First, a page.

Those things will turn, will blossom, will mellow,

You will not become those things.

That lump of unforgiven angst will not weigh you down forever.

That pain will form into something.

Something unbreakable,

Something flexible,

Something strong,

Something resolute,

Something beautiful and brave.

What I Learned in My CPR Class This Year

Every couple years I renew my CPR certification because I am concerned about my fellow man. Okay, that is a lie, I renew it because I do some coaching on occasion and I need to know how to put a band-aid on someone’s forehead when they get elbowed in the noggin, and it is some kind of law. Anyway now that we have determined that I am not Gandhi, I thought I would pass along some of the gems of knowledge I learned last night.

1. Anytime there is an amputation find a size appropriate bag. Now this makes sense, if you find a thumb on the ground put it in a small plastic bag. Big plastic bags make it harder for the doctor to find the missing thumb. You also don’t want to put a large limb in a small bag. It won’t fit and you don’t want to have to chop it up to fit it in the zip-lock baggie. Oh, you should also keep it cold, so don’t put it in your pocket.

2. Bandsaws are ineffective at severing larger limbs. You can always zip off a finger with a bandsaw, but for the really big stuff you will need a chainsaw or chop-saw.

3. Your number one priority when helping anyone injured is to avoid being vomited on. This was emphasized many, many times. Always help someone with their mouth turned away from you. If they are going to vomit you can always put a bag on their head. Do not use the bag with a severed limb and do not put the entire bag over their head, that could cause them to stop breathing.

4. CPR has changed. When I first started this training the idea was to give five compressions for every breath. Then the ratio went to 15-1, now you do 30-2. These changes don’t make me too confident in science in general. Let me explain. The human body is something that we all have and it should be easy to study. By now we should know how it works, but apparently how we work is still a scientific mystery. So when a scientist says that they know that Black Holes exist because they figured it out by using mathematics I must admit I am a bit skeptical. If science can’t figure out the simple stuff, like how often to break somebody’s ribs in an attempt to save their life, then what hope is there that Black Holes really exist?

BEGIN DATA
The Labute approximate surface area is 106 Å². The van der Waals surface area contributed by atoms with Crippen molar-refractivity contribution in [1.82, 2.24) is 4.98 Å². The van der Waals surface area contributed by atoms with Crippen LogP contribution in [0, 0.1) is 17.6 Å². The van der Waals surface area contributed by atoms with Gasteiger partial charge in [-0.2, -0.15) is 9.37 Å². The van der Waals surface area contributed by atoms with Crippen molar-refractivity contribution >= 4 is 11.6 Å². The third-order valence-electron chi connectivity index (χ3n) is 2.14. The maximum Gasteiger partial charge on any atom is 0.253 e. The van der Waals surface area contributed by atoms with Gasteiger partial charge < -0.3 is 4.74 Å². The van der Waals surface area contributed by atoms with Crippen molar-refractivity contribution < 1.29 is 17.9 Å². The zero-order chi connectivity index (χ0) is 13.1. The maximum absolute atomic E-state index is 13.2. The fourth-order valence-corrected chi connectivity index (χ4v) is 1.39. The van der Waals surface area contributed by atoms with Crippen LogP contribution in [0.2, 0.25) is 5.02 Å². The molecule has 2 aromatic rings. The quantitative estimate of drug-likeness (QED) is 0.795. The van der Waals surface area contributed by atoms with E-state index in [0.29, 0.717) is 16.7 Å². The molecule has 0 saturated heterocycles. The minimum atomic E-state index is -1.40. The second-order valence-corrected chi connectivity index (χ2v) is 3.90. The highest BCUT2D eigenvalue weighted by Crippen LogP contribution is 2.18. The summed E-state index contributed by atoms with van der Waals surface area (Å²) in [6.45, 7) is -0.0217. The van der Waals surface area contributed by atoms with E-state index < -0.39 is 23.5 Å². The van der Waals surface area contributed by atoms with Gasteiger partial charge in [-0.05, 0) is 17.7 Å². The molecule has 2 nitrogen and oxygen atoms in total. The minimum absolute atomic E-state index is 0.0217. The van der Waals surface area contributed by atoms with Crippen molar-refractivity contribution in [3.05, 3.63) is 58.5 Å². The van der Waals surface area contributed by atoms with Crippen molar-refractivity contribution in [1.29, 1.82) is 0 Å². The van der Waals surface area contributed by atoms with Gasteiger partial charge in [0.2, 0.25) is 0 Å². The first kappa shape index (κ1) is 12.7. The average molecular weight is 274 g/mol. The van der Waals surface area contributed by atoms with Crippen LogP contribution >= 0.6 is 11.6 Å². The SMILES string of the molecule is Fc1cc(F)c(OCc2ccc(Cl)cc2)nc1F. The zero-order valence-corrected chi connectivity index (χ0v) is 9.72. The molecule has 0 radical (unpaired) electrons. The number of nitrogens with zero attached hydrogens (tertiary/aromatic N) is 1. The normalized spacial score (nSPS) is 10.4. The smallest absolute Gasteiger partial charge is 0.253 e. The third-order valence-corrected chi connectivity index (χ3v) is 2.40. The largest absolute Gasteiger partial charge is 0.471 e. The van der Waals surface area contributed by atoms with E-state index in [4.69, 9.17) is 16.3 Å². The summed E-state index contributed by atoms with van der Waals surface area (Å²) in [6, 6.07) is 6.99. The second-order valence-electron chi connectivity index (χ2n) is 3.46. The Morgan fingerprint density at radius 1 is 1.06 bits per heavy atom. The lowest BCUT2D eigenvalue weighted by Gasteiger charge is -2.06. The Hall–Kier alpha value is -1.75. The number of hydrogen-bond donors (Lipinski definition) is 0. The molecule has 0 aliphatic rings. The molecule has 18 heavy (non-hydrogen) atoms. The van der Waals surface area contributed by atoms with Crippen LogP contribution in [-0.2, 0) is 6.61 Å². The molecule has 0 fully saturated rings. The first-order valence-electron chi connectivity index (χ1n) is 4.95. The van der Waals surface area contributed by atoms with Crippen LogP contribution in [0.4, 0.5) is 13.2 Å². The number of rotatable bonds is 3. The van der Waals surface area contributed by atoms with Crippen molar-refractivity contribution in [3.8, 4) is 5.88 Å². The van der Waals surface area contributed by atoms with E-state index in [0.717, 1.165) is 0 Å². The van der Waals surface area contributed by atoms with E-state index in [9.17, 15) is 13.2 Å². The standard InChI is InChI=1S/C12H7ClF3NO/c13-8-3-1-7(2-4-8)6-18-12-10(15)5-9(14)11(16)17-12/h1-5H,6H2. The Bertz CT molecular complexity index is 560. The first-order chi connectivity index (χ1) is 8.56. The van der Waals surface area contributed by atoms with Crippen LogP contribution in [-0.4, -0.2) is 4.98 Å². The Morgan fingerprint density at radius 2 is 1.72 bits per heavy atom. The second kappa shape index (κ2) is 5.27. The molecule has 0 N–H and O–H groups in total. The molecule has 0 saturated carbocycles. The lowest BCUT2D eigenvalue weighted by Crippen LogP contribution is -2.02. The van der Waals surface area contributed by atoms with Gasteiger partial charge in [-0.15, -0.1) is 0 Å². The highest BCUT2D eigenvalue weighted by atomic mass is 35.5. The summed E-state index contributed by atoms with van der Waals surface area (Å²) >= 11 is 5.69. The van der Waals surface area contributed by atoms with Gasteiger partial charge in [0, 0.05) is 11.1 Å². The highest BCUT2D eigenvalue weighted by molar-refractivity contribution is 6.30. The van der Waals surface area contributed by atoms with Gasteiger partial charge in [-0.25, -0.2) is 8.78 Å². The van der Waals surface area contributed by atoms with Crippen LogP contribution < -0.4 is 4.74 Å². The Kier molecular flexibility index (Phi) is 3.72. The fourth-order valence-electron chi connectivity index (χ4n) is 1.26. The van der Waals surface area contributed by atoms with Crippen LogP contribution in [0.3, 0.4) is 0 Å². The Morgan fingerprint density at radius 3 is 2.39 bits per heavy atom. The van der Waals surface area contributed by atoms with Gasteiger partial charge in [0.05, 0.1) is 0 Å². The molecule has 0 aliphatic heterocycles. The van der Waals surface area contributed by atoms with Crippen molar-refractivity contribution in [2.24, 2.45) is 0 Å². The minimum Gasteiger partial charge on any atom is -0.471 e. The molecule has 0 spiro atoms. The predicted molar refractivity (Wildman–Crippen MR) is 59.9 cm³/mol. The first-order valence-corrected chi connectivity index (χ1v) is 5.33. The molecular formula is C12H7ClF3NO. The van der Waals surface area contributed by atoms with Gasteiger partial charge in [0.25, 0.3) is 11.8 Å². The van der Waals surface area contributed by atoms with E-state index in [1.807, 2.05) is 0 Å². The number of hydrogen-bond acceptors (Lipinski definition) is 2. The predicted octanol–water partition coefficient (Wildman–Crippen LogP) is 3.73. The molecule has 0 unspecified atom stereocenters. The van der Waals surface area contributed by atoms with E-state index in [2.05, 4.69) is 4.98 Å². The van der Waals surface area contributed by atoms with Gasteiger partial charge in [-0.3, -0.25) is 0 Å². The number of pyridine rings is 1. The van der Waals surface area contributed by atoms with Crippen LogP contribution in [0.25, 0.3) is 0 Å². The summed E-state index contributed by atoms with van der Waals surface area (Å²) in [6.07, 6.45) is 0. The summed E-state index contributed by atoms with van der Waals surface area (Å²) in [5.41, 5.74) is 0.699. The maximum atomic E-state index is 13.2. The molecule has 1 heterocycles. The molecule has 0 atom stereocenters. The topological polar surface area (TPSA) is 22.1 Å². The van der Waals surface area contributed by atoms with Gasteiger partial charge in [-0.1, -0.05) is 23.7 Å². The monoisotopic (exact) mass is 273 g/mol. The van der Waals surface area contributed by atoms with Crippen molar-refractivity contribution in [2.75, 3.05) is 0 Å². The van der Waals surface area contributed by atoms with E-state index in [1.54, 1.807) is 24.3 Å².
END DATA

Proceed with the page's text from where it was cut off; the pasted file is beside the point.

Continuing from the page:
5. Tylenol is an effective poison. Too much Tylenol is dangerous, don’t drink it even if it tastes good.

6. Never use ipecac to induce vomiting. See rule three for some guidance on this one, but after years of telling people to throw up after drinking poison we are now deciding that it is more important to call 911 and let the professionals take care of it. If you live in the boonies and don’t have 911, then inducing vomiting is probably okay, but realize just because someone is vomiting is no reason to rest on your laurels and relax. The vomitee will still have remnants of whatever has caused them to toss cookies in the first place, so get an ambulance ASAP.

7. Giving the Heimlich Maneuver to someone can be done a variety of ways, but always have the victim point their face away from you. See rule three for further guidance. Now the instructor said he had never given the Heimlich to someone who had not passed out from lack of oxygen. I, on the other hand, have done the Heimlich many times to someone who had not passed out yet. I worked next door to someone who had a tiny-tiny throat and would get stuff stuck in his pencil sized tube of an esophagus about twice a year. I began to wonder if he did it on purpose just to get a big hug from me.

8. If you get something large stuck in your body, don’t pull it out right away. Wrap something around it and then go to the hospital. If the object is stuck to something else (rebar in poured concrete) call the professionals and have them come to you. Don’t remove yourself from the rebar, call 911 and wait. If you start to go into shock, elevate your legs, wrap something around your head (not a plastic bag) and try to stay warm.

Is the world a safer place after my little adventure to CPR class last night? Maybe, but the world does sound much more dangerous in a CPR class.

15 Quick Notes For the Next Election

1. Remember to buy more batteries.

2. Move to Ohio or a state where my presidential vote counts. The problem is that most swing states are not inhabitable.

3. Get rid of any phones I have. Buy long-range walkie-talkies to talk to my family if needed.

4. Find a television that turns the channel when a political ad comes on.

5. From September to November, 2016, live in another country.

6. Eat more veggies.

7. Go to the doctor at least once in that time period.

8. Build a fall-out shelter for approaching zombie apocalypse.

9. Read Ulysses.

10. Say that you read Ulysses.

11. Learn the names of stars and constellations.

12. Download an app that will tell me the names of the stars and constellations.

13. Build an Ark instead of a fall-out shelter: Maybe a fall-out shelter that floats.

14. Get in tip-top physical condition.

15. Join the Illuminate so my vote really counts.